From the November 2012 issue of National Geographic Traveler
When I looked out the window and saw a pilgrimage line of shirtless men flagellating themselves with rope whips, I knew I was in alien territory. Flocks of snowy egrets nested in the swaying tops of trees, and kitty-corner below was the desolate Benito Juárez park, where women still washed their clothes in a stone trough. After years in a marriage gone sour, I was traveling alone. Like others before me I was an escapee into Mexico, a good place to stand between one’s past and future. I rented a house for the whole summer in San Miguel de Allende. Then it was not full of foreigners and gussied up, as it is now. Then it was more Mexico as you dream it—someone playing guitar on the church steps, stoic faces, women making tamales at the market, battered buses, fiestas with fireworks, blue doors open to leafy courtyards. Let the marriage burn off me, I thought. I will translate myself into a new language, a new place.
I made friends with a woman who had a child by a matador but she did not tell the father. A stream of friends came and went. I didn’t confess to them that I’d seen a mouse run under the guest bed at night. I bought armfuls of tuberoses that scented the shuttered house. A man on a donkey delivered warm milk from a tin jug. I bought it and then, fearing undulant fever, poured it out. My guests and I loved the thermal springs, the mummies in Guanajuato, the promenade in the jardín at evening, the spare beauty of Querétaro. I jumped on and off rickety yellow buses with religious icons dangling from the rearview mirror.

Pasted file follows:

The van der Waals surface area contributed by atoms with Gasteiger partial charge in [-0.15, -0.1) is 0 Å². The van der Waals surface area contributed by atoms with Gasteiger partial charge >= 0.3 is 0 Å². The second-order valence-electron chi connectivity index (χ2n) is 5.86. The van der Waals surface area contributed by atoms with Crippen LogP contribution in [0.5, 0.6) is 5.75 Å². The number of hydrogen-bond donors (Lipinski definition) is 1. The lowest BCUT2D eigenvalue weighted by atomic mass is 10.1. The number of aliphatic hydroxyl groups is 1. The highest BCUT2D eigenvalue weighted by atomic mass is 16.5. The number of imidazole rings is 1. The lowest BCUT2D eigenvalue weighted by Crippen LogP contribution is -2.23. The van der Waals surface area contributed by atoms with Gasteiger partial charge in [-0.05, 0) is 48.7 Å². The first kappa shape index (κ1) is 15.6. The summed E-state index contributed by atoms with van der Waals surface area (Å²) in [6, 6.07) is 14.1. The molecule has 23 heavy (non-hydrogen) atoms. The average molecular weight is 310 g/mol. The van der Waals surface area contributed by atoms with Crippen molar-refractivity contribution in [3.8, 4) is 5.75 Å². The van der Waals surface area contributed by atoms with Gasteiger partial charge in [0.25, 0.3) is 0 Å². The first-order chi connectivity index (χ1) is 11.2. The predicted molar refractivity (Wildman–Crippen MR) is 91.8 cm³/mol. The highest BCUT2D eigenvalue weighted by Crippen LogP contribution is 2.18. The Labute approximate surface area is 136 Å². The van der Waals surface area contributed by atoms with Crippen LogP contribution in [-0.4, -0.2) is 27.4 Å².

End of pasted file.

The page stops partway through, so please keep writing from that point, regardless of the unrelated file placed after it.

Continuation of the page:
Every day for five hours I went to Spanish class. My teacher, Raoul, was a tiny man in cowboy boots. Soon we became friends and started taking field trips to practice Spanish in larger settings. He had a friend with a worn taxi who drove us to old churches with elaborate painted walls—and more pilgrims whipping themselves. We stopped at stands selling roasted corn with lime. We drove off road, through hard fields, and searched for pottery fragments from the early inhabitants, the Chichimeca people. I found a terra-cotta plate with only a pie-slice piece missing. My Spanish, I thought, was becoming fluent.
One day, wandering in an abandoned cemetery, we saw four boys playing. Their ball was a human skull. I grabbed it away from them. The skull was a small child’s, permanent teeth still embedded above baby teeth. The jagged fontanel looked like the graph on an EKG.
Raoul began to confess that he was trapped, would never get out of teaching Spanish to people who only visited like locusts in season. He cried over the fate of the lost-to-time Chichimecas. The house behind mine was torn down, and droves of mice exited the foundations. When I came downstairs one morning, the kitchen counters were covered in mice. Maria, the housecleaner, came in clapping her hands and shouting for poison. We cleaned the house until the tiles gleamed and the wood shone. I was ready to go back to California to face my new life. I packed the skull in the center of my suitcase and brought that lost soul home with me.
Frances Mayes’s most recent book, co-authored with her husband, Ed, is The Tuscan Sun Cookbook: Recipes From Our Italian Kitchen.